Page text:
Purpose: Poor sleep quality is a common problem among middle-aged women. Few studies, however, have assessed differences in sleep quality among premenopausal, perimenopausal, and postmenopausal women and related risk factors in Korea women. The aim of this study was to assess sleep quality and factors associated therewith according to menopausal status in Korean women. Patients and Methods: This study was based on the 2016 Korean Study of Women’s Health Related Issues (K-Stori), a cross-sectional survey employing nationally representative random sampling. In total, 3000 Korean women aged 45 to 64 years completed the Pittsburgh Sleep Quality Index (PSQI). Comparison of demographic characteristics and sleep quality among pre-, peri-, and postmenopausal women was conducted. Results: Among the participants, 26% suffered from poor sleep quality based on the PSQI. The prevalence of poor sleep quality increased with later menopausal stage (from 18.8% in the premenopausal stage to 29.5% in the postmenopausal stage P <0.001). Multivariate logistic regression analysis showed that peri-and postmenopausal women were 1.50 and 1.73 times more likely to have poor sleep quality in comparison to premenopausal women, respectively. Chronic disease, depression, at-risk drinking, taking dietary supplements, and single women were associated with a higher likelihood of having poor sleep quality. Health status, at-risk drinking, chronic illness, dietary supplementation, and depression were sig-nificantly associated with poor sleep quality. Conclusion: Poor sleep quality appears to be prevalent in peri-and postmenopausal women in Korea. The management of sleep quality during menopause transition is important, and further research on how sleep disturbances influence the health status of women in menopausal transition is required.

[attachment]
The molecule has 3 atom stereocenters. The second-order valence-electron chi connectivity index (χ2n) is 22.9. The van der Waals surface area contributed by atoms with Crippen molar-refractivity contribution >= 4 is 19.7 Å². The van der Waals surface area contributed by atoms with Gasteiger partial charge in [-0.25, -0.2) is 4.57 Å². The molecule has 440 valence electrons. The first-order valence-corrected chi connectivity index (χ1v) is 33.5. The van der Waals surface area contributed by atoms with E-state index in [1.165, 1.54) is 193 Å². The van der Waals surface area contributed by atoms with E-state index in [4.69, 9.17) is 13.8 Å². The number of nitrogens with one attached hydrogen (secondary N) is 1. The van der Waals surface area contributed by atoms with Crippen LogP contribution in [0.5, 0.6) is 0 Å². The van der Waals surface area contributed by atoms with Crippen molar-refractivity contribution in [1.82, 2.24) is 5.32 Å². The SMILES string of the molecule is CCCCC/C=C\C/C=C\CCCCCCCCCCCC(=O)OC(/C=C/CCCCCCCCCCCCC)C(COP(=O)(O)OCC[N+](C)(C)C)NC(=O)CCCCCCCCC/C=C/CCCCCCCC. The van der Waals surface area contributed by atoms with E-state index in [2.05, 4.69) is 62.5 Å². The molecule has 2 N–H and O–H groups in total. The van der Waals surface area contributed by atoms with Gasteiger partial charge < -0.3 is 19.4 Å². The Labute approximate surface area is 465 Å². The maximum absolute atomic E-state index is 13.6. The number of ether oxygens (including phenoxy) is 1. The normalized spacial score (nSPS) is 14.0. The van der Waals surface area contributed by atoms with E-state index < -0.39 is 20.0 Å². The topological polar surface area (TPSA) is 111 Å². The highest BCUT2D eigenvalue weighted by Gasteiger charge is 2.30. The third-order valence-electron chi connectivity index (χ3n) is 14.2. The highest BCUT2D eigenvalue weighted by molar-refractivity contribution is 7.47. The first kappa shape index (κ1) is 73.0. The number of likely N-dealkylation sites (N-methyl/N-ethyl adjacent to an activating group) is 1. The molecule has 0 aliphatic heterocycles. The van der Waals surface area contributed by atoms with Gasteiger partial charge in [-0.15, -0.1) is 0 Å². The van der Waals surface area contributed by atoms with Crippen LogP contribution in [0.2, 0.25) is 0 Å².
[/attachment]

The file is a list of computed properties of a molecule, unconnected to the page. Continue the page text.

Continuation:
|Number of pages||9|
|Journal||Nature and Science of Sleep|
|Publication status||Published - 2021|
Bibliographical noteFunding Information:
This study was funded by the Korea Center for Disease Control and Prevention (Grant number: 2015ER630300), and a Grant-in-Aid for Cancer Research and Control from the National Cancer Center, Korea (#1910231).
© 2021 Hwang et al.
All Science Journal Classification (ASJC) codes
- Applied Psychology
- Behavioral Neuroscience